We see that the lines meet at three different points. If they had met at one point then the figures would have been similar. Another method to check similarity is to compare the length and widths of the two images with each other. The width of the smaller rectangle is 2 units while it is 3 units for the larger. The larger rectangle is 3/2 or 1.5 times wider than the smaller one. The lengths are 3 and 4 respectively. The larger rectangle is 4/3 or 1.33 times longer than the smaller rectangle. This doesn’t show consistency as 1.33 and 1.5 aren’t equal to each other. So, the figures aren’t similar to each other. Remember that the ratio needs to be the same for figures to be similar. We can also use another method, as shown:

Measuring angles can be helpful in figuring out if images are similar. Look at the given images:

We can compare the angles in the object and the image to see if they match. In this example, R is the smallest angle in the object and matches with the angle at W. The same goes for the largest angle Q, which matches with Z. This then helps us find the corresponding sides as well. PS is transformed into XY, RS into WX, QR into WZ, and PQ into ZY. We can identify corresponding sides in similar figures by first measuring the lengths. After that, we arrange the sides in the same figure in ascending order according to their lengths. PQ, QR, PS, and RS for the first figure, ZY, WZ, XY, and XW for the second figure Thus, PQ is the corresponding side of ZY, QR is the corresponding side of WZ, PS for XY, and RS for XW. Once we have the corresponding sides, we can find the ratio of one side to the other, and if the ratios is the same, we can be assured that the two images are similar.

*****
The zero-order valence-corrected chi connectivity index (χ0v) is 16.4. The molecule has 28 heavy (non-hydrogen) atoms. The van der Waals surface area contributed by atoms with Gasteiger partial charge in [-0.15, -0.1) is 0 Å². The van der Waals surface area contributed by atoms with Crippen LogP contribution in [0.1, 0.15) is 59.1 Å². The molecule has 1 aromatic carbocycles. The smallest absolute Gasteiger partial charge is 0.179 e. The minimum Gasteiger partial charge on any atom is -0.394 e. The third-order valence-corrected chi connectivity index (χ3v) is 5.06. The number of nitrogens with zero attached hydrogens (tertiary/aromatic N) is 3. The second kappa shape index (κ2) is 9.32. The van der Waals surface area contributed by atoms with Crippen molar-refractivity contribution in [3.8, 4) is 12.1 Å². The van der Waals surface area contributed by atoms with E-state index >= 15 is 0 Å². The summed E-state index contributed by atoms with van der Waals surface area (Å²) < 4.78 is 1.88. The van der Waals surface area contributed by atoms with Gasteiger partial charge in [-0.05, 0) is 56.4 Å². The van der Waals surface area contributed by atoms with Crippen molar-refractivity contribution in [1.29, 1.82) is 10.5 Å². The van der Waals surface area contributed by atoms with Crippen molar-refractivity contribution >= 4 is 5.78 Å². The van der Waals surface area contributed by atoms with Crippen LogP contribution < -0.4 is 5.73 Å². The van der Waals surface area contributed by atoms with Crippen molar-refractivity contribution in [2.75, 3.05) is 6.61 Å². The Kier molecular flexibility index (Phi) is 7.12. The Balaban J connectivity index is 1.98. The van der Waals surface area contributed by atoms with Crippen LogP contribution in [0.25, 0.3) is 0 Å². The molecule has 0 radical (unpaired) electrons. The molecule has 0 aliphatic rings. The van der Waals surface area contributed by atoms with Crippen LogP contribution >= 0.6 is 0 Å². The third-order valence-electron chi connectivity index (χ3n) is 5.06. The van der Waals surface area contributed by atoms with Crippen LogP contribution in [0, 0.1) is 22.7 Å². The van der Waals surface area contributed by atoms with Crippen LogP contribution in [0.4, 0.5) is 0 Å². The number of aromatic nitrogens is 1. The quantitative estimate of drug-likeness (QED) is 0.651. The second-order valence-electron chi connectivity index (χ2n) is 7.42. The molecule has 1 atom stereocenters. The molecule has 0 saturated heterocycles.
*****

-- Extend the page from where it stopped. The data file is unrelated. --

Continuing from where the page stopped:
Combination of rigid and non-rigid transformations

Look at the figures given below.

These two figures are clearly similar to each other. But are they congruent? For them to be congruent, one or a combination of rigid transformations should turn one object into the other (like rotation and reflection maybe). Since we clearly see that they have different sizes and no rigid transformation changes size, they are not congruent. We cannot use dilation here since it would automatically change the size. However, in case of similarity, you can get one object from the other through a combination of one or more rigid transformations along with dilation.

In this case, it was a combination of rotation and dilation that gave us the new image from the original. We can find the corresponding points of the object and the image by tracking down their vertices. R matches with W, Q matches with Z, P matches with Y, and S matches with X.

It would be helpful to find out what transformation processes were followed to get the image out of the original object, but sometimes it’s not easy to figure out how the transformation happened. There could be a multitude of transformations leading to creating the image, so pinpointing each one could be difficult.